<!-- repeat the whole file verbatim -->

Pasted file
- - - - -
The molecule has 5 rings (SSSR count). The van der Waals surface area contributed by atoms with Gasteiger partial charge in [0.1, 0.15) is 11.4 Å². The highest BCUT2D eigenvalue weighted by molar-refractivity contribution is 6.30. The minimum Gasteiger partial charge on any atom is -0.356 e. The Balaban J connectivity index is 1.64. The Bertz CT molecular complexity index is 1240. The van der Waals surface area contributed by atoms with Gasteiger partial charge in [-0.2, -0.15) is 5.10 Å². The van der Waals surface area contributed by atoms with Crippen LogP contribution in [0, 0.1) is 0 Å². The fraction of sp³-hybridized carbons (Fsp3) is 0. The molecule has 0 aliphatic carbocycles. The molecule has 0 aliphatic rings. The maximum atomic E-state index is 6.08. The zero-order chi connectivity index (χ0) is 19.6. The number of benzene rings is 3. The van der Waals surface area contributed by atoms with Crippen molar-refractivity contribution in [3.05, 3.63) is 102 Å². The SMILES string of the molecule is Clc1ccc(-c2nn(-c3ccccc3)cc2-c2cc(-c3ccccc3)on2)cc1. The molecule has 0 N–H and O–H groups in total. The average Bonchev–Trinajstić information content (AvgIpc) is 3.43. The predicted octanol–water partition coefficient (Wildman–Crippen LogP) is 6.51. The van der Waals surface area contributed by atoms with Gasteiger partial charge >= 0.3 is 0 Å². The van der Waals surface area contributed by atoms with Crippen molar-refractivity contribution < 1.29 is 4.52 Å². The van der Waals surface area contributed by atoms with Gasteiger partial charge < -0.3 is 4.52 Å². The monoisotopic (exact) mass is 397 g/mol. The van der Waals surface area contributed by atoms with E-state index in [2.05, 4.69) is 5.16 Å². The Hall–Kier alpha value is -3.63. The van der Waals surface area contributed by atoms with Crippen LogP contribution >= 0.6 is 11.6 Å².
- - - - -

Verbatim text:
The molecule has 5 rings (SSSR count). The van der Waals surface area contributed by atoms with Gasteiger partial charge in [0.1, 0.15) is 11.4 Å². The highest BCUT2D eigenvalue weighted by molar-refractivity contribution is 6.30. The minimum Gasteiger partial charge on any atom is -0.356 e. The Balaban J connectivity index is 1.64. The Bertz CT molecular complexity index is 1240. The van der Waals surface area contributed by atoms with Gasteiger partial charge in [-0.2, -0.15) is 5.10 Å². The van der Waals surface area contributed by atoms with Crippen LogP contribution in [0, 0.1) is 0 Å². The fraction of sp³-hybridized carbons (Fsp3) is 0. The molecule has 0 aliphatic carbocycles. The molecule has 0 aliphatic rings. The maximum atomic E-state index is 6.08. The zero-order chi connectivity index (χ0) is 19.6. The number of benzene rings is 3. The van der Waals surface area contributed by atoms with Crippen molar-refractivity contribution in [3.05, 3.63) is 102 Å². The SMILES string of the molecule is Clc1ccc(-c2nn(-c3ccccc3)cc2-c2cc(-c3ccccc3)on2)cc1. The molecule has 0 N–H and O–H groups in total. The average Bonchev–Trinajstić information content (AvgIpc) is 3.43. The predicted octanol–water partition coefficient (Wildman–Crippen LogP) is 6.51. The van der Waals surface area contributed by atoms with Gasteiger partial charge >= 0.3 is 0 Å². The van der Waals surface area contributed by atoms with Crippen molar-refractivity contribution < 1.29 is 4.52 Å². The van der Waals surface area contributed by atoms with Gasteiger partial charge < -0.3 is 4.52 Å². The monoisotopic (exact) mass is 397 g/mol. The van der Waals surface area contributed by atoms with E-state index in [2.05, 4.69) is 5.16 Å². The Hall–Kier alpha value is -3.63. The van der Waals surface area contributed by atoms with Crippen LogP contribution >= 0.6 is 11.6 Å².